We talked on the evening of Tuesday 2/25 with David Brin, one of our most philosophical science fiction authors, whose most recent novel Existence (2012) certainly has a philosophical sounding name. But no, it’s not about ontology, about Being, or about existentialism, but about our continued existence as a species on the planet. Is it inevitable that humanity will die off, or do we actually have a chance at spreading out over the galaxy a la Star Trek et al?
The main cheat of much past sci-fi has been figuring that faster-than-light travel will be figured out somehow, when we know (or at least knew until recently) that this is supposed to be impossible. So Existence is one among a number of recent books to speculate about what “first contact” might look like if charging up the hyperdrive or the equivalent is not an option.
At the same time, it gives a possible answer to the question, “if there is life in outer space, why don’t we see signs of it?” Actually, the characters theorize about multiple answers, including “they’re all dead,” “any civilization that wants to survive has had to back away from technology and so would be invisible to us from here,” and “if you raise your head, someone will shoot it off, so surviving civilizations have to stealthy.”
The bulk of the book takes place a mere 30-or-so years from now, when a crystal is found and revealed to the world that is apparently filled with aliens that talk to us and want us to “join them,” which means making a lot more crystals. Without giving away too much of the plot at this point (the conversation itself will likely be filled with spoilers), no, the crystal is not filled with aliens themselves, but with recorded duplicates, added to like a chain letter by many civilizations, who each sent out many copies of it. The journey is one-way, so there’s no actual “galactic federation” or anything like it, but just these virtual floating communities, most of which necessarily end up floating in space forever. So there is (or at least was at the time the crystals were sent) life on other planets, and many of these crystals are in fact on earth already, or floating around in the solar system somewhere, and in fact they have already affected our evolutionary and cultural development.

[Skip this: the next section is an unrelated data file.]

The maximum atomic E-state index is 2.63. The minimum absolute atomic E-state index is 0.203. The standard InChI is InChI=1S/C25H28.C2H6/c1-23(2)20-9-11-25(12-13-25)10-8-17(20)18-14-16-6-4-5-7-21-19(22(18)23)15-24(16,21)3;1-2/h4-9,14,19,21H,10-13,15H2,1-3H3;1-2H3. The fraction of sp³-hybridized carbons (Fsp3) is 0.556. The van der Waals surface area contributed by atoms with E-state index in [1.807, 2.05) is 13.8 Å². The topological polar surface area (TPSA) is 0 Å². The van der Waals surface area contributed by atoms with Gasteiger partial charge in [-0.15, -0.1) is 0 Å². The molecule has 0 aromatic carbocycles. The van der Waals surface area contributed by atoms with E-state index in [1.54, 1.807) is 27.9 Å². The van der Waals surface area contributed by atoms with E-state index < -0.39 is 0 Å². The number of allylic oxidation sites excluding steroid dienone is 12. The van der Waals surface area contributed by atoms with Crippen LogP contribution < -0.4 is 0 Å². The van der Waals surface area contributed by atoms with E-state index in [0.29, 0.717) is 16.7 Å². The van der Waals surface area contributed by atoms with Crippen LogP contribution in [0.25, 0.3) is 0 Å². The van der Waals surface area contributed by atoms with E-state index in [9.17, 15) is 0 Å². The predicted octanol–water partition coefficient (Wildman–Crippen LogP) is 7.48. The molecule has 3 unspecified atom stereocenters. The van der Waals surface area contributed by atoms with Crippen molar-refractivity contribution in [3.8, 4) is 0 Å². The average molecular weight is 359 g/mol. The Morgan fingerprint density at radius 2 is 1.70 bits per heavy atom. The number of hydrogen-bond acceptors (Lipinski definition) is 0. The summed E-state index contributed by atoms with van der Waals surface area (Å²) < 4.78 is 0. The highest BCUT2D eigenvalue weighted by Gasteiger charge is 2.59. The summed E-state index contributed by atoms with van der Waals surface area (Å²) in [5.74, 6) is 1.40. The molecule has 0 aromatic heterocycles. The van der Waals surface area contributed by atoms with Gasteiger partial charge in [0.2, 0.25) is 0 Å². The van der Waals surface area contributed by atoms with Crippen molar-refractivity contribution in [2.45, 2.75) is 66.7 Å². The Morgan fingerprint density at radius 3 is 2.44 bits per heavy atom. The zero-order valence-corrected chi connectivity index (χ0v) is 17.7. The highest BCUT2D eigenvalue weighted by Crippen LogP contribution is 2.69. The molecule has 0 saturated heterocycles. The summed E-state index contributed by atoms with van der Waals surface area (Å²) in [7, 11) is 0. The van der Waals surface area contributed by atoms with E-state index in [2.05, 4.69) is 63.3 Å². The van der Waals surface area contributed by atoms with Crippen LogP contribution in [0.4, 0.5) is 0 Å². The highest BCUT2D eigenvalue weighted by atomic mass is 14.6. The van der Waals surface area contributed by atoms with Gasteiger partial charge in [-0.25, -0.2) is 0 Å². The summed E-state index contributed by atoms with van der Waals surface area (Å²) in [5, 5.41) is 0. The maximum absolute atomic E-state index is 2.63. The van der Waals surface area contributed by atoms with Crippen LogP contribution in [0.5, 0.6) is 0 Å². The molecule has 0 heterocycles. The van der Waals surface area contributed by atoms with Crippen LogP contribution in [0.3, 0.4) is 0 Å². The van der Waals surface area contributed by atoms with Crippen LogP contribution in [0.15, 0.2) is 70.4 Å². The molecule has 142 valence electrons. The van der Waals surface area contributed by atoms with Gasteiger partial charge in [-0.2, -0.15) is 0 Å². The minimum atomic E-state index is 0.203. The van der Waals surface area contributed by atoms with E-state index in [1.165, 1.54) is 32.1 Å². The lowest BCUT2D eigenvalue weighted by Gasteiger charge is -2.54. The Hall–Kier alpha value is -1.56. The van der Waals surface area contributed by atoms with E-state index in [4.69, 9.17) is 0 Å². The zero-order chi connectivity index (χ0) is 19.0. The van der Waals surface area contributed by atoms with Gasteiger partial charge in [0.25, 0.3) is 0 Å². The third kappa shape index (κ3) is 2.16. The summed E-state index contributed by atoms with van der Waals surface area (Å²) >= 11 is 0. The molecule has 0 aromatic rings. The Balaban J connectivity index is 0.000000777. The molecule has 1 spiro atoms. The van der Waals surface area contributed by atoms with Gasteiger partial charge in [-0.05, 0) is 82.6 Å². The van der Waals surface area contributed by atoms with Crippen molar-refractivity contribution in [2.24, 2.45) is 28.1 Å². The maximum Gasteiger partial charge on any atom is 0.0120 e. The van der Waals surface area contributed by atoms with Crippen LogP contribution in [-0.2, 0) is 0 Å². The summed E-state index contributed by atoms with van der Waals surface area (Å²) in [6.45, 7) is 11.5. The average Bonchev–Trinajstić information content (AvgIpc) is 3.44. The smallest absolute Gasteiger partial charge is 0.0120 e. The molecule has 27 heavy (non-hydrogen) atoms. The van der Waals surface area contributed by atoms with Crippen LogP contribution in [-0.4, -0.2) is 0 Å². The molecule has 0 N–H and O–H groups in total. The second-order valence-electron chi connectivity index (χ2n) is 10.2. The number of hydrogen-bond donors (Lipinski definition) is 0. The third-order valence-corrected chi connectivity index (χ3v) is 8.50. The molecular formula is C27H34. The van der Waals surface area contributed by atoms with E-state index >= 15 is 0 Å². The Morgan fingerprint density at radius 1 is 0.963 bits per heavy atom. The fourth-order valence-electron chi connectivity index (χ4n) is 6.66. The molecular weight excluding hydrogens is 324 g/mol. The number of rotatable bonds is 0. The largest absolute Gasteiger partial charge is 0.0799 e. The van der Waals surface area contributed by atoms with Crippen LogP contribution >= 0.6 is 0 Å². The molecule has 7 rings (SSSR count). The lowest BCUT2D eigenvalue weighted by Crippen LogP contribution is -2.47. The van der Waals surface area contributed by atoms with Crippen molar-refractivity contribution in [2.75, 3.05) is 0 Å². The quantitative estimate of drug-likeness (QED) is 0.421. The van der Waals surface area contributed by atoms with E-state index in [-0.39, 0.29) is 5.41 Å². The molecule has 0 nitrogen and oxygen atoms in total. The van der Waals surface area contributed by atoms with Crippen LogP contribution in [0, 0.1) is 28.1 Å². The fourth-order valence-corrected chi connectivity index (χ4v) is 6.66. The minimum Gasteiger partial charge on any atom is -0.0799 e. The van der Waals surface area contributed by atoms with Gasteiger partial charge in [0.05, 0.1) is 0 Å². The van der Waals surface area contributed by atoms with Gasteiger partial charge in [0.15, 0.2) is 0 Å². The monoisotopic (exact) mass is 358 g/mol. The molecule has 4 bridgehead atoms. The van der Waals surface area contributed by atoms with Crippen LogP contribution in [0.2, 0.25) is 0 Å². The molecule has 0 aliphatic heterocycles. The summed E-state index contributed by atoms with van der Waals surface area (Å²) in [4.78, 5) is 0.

The book is long, and features about five different major characters with completely different story arcs taking place in different parts of the world. So the story is as much about what the world at that point is like and how it would react to this revelation as it is about this interstellar situation itself. Brin has written a lot of non-fiction, and the future world he describes acts as a tableau to demonstrate many of his ideas and predictions, particularly in the interaction between technology and politics.
Brin wrote a widely read piece on Star Wars vs. Star Trek that argued against hero-centered stories as basically undemocratic. Institutions in much popular fiction, he says, are inevitably depicted as corrupt and/or incompetent, such that the protagonists can never simply call the police when things get hairy. Brin is very wary of the power of elites (of any stripe, corporate or government or otherwise), but sees a lot of progress in our moving forward as compared to past civilizations in denying them total power. In his 1998 book The Transparent Society: Will Technology Force Us to Choose Between Privacy and Freedom?, he argued that increasing surveillance by elites is inevitable; any attempt to hold it back will just make it reemerge in a more covert fashion. However, given how easy surveillance is becoming, we will also be able to watch the watchers, and shining light on their activities is key to preventing them from actually abusing power, to enabling democracy by giving us more information about what policies are being pursued.
In the book, elites want to use interstellar “contact” as an excuse for them to have more power, and even try to hide a second such crystal (with a different point of view than the main one discovered) from the general public, but the vividly depicted advancements in communication enable a “smart mob” to foil this plan.
If you’re reading this before we record, feel free to shoot us some potential questions for him or other thoughts to bring into the mix.
Click to go preview or buy the book: